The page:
India and Canada are currently involved in a major diplomatic row over the killing of 'Khalistan' supporter Hardeep Singh Nijjar in June.
Khalistani terrorist Hardeep Singh Nijjar was in close contact with the Canadian Security Intelligence Service (CSIS) and held weekly meetings with them in the months before he was killed by masked gunmen in British Columbia. The details of his secret meetings with the Canadian intelligence agency were divulged by his son in a media interview recently.
Hardeep Singh Nijjar was killed by two masked gunmen in the parking lot of a Gurudwara in Surrey, British Columbia on June 18. Canadian Prime Minister Justin Trudeau has blamed India for carrying out Nijjar’s extrajudicial killing, a charge New Delhi rejects as “absurd and politically motivated.”
“On June 17, a day before his death, Nijjar met some officials from CSIS. Another meeting was scheduled for two days after his death,” a CTV News report citing the Khalistani terrorist’s son Balraj Singh Nijjar said.
India has claimed that they provided a detailed dossier on Nijjar to the Canadian government and from there information was passed to the country’s intelligence. However, despite the fact that Nijjar was a New Delhi-designated terrorist, CSIS was in close contact with him.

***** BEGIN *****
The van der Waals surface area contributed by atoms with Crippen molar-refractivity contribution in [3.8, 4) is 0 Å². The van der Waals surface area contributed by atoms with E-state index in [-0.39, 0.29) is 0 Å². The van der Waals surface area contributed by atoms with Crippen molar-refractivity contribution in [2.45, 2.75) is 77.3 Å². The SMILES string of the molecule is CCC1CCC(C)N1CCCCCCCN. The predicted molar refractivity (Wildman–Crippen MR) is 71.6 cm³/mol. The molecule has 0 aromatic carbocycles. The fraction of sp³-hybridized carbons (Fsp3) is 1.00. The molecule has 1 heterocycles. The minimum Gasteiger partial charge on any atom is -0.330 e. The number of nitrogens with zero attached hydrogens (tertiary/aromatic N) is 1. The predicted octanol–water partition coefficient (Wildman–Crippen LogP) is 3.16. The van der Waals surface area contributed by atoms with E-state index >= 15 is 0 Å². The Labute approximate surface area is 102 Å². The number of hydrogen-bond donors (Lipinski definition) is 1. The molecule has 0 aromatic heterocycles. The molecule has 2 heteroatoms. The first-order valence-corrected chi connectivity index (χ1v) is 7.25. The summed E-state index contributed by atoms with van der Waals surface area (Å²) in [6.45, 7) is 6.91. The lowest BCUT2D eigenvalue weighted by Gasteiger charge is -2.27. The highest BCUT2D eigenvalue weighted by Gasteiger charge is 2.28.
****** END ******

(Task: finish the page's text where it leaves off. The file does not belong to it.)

According to Indian intelligence sources, Nijjar was planning anti-India activities and was also in touch with Pakistani intelligence agency ISI. Canada considered Nijjar a “Sikh activist” and overlooked his extremist and anti-India activities.
A request to comment on the secret meetings sent to CSIS through its media inquiries form has not yet been answered, and the article will be updated if/when CSIS responds.
Meanwhile, a media report citing sources claimed that even after more than three months, the CSIS and the Royal Canadian Mounted Police (RCMP) have no clue about the killers of Nijjar. Moreover, the Five Eyes intelligence that prompted Trudeau’s allegations has not helped the CSIS either, as the agency has not been able to establish a connection between Nijjar’s murder and any Indian agent.
A burnt car and CCTV footage of the incident is all that the agencies have in Nijjar’s case. As CSIS awaits a significant breakthrough in the case, the masked gunmen who carried out the attack continue to remain out of radar. A report has also claimed that Nijjar’s killing has something to do with an internal disagreement between members of a Gurudwara committee.